How will your ushers, greeters and members reach out and welcome strangers in 2013? In planning for a special worship service, one ministry leader shared these three ideas. What else will you do?
1. Recruit new members to be greeters on Sunday and/or special services such as Easter.
2. Train ushers on how to handle emergencies at church. (What should ushers do if a worshiper gets sick?)
3. Plan at least one congregation training in 2013. (Why not ask each Sunday School class if you can add 10 minutes on what it means to extend hospitality with Christian love?)
Research studies indicate people close to 80% of people visit because someone personally invited them. Christmas and Easter are two holidays that people not connected to a church tend to think about visiting. Now it’s time to do our homework.
Very often pastors ask the question, “What can we share with our members about Facebook and how they can help the ministry’s presence?” Engaging members in utilizing the social media tools to share the gospel is a wonderful way to encourage being even more faithful to sharing the Good News with new disciples. After reviewing weeks of Facebook page insights and what multiple congregations are doing with their pages, here are 5 tips on ways members can share on Facebook. Read More→
Close your eyes and imagine…that your church is viewed as one of the most welcoming communities in town.
Now… What will it take to make this dream come true? When your congregation engages in practices that help to welcome strangers who may not look, speak, smell, act or worship like you, we may be able to better live out our charge “to make disciples of all nations.”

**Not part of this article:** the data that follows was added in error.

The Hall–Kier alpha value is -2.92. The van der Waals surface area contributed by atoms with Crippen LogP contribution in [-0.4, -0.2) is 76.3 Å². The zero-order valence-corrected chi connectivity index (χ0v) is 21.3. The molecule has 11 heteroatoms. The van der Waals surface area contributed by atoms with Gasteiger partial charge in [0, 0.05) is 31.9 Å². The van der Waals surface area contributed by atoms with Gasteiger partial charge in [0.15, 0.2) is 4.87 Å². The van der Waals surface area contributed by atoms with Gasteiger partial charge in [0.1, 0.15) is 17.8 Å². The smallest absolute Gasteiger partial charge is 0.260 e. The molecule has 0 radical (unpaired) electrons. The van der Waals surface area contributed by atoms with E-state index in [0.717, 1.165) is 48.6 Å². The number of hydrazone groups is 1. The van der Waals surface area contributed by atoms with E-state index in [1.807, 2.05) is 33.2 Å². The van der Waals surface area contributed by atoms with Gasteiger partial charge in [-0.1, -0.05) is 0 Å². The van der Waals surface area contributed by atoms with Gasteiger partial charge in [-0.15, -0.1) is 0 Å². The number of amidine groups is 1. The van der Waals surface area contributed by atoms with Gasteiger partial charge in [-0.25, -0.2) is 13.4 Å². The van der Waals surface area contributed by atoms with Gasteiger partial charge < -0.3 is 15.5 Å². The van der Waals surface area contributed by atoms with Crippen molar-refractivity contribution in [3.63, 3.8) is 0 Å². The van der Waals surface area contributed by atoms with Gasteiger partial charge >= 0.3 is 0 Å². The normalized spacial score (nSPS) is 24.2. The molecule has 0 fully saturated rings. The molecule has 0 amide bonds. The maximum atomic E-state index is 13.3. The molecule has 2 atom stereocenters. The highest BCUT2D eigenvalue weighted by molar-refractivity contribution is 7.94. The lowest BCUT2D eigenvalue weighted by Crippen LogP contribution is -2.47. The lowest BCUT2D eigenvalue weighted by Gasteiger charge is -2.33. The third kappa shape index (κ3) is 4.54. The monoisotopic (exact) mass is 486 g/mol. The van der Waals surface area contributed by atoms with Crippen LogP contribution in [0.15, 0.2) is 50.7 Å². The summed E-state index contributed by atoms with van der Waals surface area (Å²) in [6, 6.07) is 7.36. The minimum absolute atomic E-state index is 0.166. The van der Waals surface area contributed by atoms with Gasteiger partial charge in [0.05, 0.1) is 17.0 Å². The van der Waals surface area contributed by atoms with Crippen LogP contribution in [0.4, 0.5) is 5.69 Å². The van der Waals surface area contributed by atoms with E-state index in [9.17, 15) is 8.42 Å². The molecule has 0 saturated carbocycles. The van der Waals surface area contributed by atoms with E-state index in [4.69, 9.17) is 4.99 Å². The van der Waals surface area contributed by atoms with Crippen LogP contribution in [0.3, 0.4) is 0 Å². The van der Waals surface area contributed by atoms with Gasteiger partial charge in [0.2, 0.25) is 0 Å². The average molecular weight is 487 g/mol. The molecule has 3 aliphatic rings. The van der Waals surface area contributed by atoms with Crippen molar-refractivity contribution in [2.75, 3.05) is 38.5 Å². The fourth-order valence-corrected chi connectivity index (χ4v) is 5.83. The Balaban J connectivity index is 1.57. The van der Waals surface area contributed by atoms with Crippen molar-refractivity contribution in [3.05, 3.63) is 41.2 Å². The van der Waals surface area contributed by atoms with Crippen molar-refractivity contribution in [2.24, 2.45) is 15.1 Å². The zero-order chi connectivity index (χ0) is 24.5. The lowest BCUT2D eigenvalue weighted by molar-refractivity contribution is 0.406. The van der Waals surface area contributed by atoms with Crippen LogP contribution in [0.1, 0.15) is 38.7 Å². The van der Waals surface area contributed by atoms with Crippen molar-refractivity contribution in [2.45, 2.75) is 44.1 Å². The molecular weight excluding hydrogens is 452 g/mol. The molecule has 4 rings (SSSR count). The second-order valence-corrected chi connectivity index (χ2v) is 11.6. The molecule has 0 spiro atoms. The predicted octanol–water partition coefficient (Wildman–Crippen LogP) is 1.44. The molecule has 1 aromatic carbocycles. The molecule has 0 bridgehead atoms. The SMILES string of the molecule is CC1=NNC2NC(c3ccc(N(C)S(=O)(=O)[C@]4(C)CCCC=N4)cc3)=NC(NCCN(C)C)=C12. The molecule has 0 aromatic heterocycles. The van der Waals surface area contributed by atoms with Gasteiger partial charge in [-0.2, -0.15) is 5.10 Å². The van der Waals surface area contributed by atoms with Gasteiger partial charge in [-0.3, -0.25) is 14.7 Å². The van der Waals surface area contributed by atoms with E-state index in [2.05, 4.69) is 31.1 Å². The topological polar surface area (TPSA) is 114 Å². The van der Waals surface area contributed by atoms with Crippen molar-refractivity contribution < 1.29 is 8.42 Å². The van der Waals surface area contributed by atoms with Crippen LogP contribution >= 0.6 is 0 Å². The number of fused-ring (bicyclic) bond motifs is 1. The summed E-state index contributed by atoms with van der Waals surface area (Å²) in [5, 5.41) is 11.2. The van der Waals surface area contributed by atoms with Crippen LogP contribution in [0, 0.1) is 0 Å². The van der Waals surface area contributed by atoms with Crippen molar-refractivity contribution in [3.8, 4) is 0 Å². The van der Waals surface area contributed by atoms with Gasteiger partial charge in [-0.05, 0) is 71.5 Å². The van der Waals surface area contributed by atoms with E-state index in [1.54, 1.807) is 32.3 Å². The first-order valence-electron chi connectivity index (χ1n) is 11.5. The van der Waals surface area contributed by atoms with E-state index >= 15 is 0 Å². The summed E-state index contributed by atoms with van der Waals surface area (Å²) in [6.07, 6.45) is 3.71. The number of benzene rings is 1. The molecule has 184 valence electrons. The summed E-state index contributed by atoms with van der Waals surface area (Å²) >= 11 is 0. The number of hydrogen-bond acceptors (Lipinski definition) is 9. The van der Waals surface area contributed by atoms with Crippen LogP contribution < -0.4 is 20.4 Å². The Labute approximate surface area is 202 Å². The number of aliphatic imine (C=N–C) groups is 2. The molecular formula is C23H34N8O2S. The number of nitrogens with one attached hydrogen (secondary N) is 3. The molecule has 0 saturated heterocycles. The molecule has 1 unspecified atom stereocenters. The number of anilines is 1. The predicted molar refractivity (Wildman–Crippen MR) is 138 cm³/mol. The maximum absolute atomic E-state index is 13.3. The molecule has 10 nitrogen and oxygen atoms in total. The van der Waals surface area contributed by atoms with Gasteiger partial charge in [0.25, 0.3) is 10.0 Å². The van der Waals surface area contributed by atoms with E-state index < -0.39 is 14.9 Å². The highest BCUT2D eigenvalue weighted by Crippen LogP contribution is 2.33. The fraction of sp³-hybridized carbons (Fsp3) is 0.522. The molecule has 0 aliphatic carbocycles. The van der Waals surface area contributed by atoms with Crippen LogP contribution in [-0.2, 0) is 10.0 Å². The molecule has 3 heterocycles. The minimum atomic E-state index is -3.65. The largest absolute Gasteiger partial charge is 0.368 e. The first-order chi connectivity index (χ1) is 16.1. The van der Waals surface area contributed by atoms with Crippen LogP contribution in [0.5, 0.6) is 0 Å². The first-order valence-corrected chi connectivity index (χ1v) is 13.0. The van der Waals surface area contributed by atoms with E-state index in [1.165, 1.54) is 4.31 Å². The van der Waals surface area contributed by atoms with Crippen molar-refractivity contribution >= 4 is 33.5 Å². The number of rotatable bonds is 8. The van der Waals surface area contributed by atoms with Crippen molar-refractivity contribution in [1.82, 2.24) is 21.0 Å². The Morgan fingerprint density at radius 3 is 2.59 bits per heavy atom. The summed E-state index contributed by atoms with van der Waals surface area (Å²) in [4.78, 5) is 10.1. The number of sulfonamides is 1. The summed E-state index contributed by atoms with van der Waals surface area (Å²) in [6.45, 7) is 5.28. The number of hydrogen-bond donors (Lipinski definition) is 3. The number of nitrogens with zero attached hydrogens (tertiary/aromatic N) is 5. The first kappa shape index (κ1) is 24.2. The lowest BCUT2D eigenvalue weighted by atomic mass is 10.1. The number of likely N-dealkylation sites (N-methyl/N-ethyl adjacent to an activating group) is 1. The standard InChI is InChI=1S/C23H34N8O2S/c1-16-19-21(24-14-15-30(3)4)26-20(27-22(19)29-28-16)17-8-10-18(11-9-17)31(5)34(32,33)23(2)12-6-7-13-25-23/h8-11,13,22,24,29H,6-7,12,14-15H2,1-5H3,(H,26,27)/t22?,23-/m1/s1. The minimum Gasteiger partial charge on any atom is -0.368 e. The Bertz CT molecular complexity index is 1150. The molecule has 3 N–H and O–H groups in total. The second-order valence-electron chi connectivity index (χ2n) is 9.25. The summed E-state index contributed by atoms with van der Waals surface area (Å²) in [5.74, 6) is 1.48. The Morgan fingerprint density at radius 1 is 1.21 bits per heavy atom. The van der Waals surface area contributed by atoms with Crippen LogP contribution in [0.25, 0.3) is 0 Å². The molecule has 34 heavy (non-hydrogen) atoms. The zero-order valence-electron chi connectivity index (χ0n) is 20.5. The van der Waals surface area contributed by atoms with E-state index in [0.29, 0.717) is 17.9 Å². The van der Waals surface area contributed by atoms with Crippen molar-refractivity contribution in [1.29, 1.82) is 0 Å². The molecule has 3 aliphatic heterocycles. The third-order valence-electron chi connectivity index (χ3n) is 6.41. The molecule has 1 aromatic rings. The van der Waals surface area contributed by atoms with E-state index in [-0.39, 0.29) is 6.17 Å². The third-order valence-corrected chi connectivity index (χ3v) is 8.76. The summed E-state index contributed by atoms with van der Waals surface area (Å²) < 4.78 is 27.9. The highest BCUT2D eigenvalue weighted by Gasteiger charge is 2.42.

US immigration statistics indicate foreign born population has tripled in the past 4 decades currently totaling 37 million (12% of the population.) Welcoming people who may speak another language versus English or may speak English differently because of their accents can be a great test for people in the church. Sometimes folks look strangely at people who talk with heavy accents or who may not worship or act like we do. With all of that in mind, a question to ponder, how can welcoming “different people” help to make us the church?
Whether you are an usher, deacon, greeter or elder, what can you do to create a welcoming environment for people who may appear different than you? Well I am glad you asked. Here are